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Poland: Devil’s Playground

Andrew Yurkovsky

In a single day in July 1941, half the population of the Polish town of Jedwabne was murdered. The victims—all but seven of the town’s 1,600 Jews—were killed by Catholic Poles, who acted under the leadership of Jedwabne’s mayor and priest. Most were herded into a barn and burned alive. German troops occupying Jedwabne did not plan, order, direct, or carry out the killings.

This is the story that Jan T. Gross, a professor of politics at New York University, relates in his book, Neighbors. Gross’s study, first published last year in his native Poland, is still arousing heated debate.

In March, officials removed a monument in Jedwabne that had attributed the pogrom to the Nazi occupiers. Polish President Aleksander Kwasniewski has stated that he will perform an official act of penance there on July 10, the 60th anniversary of the massacre. Other government and Catholic Church officials, while expressing horror over Gross’s findings, have been more equivocal in speaking on behalf of the Polish people.

As Gross had hoped, Neighbors has caused many Poles to reflect anew on the country’s wartime experience. Writing in the moderate Warsaw newsmagazine Wprost, (March 25), Stanislaw Janecki and Jerzy Slawomir Mac offered a litany of sins committed by Poles against Jews, including silence and indifference. They concluded: “Thus we extend our apology to the Jews—in the name of the nation, the society: each and every one of us. We apologize...to clear ourselves of blame, to enter the 21st century with a clean conscience.”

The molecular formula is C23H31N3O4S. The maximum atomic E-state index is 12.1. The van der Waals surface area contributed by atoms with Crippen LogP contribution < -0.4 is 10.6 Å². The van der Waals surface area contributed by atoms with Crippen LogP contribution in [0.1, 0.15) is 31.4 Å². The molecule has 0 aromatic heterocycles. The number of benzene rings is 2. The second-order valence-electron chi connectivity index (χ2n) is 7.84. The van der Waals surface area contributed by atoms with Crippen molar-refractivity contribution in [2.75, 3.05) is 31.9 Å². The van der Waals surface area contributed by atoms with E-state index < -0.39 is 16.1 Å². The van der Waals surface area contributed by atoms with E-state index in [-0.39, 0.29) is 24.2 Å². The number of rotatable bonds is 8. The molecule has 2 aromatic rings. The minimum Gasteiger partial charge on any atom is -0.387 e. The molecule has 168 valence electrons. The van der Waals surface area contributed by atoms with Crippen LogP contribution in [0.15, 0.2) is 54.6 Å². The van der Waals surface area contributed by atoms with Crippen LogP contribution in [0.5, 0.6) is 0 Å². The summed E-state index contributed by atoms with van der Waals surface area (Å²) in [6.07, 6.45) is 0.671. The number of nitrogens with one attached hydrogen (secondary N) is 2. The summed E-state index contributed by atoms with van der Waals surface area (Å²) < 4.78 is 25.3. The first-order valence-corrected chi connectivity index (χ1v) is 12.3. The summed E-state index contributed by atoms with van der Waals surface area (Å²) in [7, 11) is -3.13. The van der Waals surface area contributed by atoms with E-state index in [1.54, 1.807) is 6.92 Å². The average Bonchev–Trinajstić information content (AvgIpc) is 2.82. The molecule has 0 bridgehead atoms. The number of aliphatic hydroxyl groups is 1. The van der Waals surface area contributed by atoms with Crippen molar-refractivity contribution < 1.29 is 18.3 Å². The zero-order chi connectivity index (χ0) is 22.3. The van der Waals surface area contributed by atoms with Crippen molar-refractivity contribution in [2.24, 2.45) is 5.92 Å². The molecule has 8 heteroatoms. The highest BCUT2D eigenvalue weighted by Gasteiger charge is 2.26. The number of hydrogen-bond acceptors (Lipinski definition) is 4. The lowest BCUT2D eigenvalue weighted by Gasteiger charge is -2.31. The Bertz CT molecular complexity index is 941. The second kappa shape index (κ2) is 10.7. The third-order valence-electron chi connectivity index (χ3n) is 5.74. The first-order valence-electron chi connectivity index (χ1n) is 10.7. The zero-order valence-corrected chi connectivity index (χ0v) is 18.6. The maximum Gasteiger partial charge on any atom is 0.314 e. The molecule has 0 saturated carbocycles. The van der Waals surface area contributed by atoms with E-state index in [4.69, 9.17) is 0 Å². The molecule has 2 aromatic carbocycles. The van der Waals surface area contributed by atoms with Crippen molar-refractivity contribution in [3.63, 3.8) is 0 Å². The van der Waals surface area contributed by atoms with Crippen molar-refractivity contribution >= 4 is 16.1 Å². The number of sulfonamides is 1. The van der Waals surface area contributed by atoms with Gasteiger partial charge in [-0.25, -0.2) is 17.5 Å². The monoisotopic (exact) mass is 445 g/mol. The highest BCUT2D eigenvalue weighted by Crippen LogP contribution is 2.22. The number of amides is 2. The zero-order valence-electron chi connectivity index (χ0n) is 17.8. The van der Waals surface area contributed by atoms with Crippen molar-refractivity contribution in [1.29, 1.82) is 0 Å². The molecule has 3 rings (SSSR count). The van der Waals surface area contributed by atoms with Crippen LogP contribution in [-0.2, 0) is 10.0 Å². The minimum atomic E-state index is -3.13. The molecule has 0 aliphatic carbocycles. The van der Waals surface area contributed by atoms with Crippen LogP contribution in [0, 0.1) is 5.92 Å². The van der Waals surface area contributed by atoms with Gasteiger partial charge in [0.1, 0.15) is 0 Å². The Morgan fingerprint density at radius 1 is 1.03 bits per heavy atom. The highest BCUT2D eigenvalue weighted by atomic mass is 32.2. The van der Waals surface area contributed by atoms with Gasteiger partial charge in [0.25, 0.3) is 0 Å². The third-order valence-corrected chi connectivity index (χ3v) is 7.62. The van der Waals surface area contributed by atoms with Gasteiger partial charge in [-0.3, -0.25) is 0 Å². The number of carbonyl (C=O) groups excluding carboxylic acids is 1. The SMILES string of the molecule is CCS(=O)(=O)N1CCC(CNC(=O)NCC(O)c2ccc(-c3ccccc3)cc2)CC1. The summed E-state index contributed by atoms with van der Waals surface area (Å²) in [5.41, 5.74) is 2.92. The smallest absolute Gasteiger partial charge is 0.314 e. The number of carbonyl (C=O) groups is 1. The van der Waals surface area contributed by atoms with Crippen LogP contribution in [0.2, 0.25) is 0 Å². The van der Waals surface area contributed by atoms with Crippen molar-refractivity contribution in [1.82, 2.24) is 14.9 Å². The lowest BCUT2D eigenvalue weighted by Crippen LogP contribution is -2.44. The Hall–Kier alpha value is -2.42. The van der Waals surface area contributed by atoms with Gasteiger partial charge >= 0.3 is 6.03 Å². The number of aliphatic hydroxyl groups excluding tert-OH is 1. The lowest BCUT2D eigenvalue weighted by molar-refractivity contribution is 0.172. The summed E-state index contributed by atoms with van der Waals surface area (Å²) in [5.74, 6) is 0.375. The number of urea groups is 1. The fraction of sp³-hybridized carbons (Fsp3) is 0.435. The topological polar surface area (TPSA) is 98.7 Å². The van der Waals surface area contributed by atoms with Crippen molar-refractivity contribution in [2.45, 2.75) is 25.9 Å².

Maciej Letowski, in his column in Warsaw’s moderate weekly Tygodnik Solidarnosc, professed confusion at Gross’s revelations and the critics’ rebuttals (March 16). In such a situation, he argued, one must rely on authorities, but not state authorities. “[T]he nation’s reckoning with its past is better left to the nation,” he wrote. “The state should stay away from it to the best of its ability.”

Some journalists and historians have charged that Gross selectively read his sources. In Warsaw’s conservative Zycie (March 31-April 1), historian Piotr Gontarczyk charged that Neighbors minimizes the German role. “[Gross] omitted anything that did not support his pre-established thesis,” he wrote. Another scholar, Tomasz Strzembosz, writing in Warsaw’s centrist Rzeczpospolita (March 31-April 1), said that relations between Jews and Poles, before and after the pogrom, were much more intertwined than Gross suggests.

Zycie columnist Jan Wrobel wrote that Poles proved to be both victims and evil-doers during the war—one could hardly expect it to be otherwise (March 10). “A lot of Gross’s findings are easily disputed, but the Poles’ participation in the action is irrefutable,” he allowed.

An editorial in Rzeczpospolita is hopeful that an open debate has occurred (March 20). A sign of that openness is support by nearly one-half of Poles, according to a survey, for President Kwasniewski’s apology.

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